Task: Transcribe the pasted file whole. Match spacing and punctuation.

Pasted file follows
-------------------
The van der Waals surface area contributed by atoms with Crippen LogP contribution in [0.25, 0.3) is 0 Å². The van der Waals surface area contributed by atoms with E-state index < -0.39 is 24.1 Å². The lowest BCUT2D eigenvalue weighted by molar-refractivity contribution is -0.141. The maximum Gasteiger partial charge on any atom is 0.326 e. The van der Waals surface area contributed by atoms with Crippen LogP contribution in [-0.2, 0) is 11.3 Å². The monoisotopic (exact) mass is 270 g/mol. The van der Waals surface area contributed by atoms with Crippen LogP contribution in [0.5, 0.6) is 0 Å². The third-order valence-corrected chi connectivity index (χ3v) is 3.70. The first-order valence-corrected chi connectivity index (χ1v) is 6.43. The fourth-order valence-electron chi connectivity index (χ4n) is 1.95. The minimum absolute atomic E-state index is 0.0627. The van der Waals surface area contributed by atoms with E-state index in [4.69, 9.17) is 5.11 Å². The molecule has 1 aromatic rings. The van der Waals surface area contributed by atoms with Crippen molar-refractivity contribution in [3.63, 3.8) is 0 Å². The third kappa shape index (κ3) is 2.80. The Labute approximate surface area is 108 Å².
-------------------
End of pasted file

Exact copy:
The van der Waals surface area contributed by atoms with Crippen LogP contribution in [0.25, 0.3) is 0 Å². The van der Waals surface area contributed by atoms with E-state index < -0.39 is 24.1 Å². The lowest BCUT2D eigenvalue weighted by molar-refractivity contribution is -0.141. The maximum Gasteiger partial charge on any atom is 0.326 e. The van der Waals surface area contributed by atoms with Crippen LogP contribution in [-0.2, 0) is 11.3 Å². The monoisotopic (exact) mass is 270 g/mol. The van der Waals surface area contributed by atoms with Crippen LogP contribution in [0.5, 0.6) is 0 Å². The third-order valence-corrected chi connectivity index (χ3v) is 3.70. The first-order valence-corrected chi connectivity index (χ1v) is 6.43. The fourth-order valence-electron chi connectivity index (χ4n) is 1.95. The minimum absolute atomic E-state index is 0.0627. The van der Waals surface area contributed by atoms with E-state index in [4.69, 9.17) is 5.11 Å². The molecule has 1 aromatic rings. The van der Waals surface area contributed by atoms with Crippen molar-refractivity contribution in [3.63, 3.8) is 0 Å². The third kappa shape index (κ3) is 2.80. The Labute approximate surface area is 108 Å².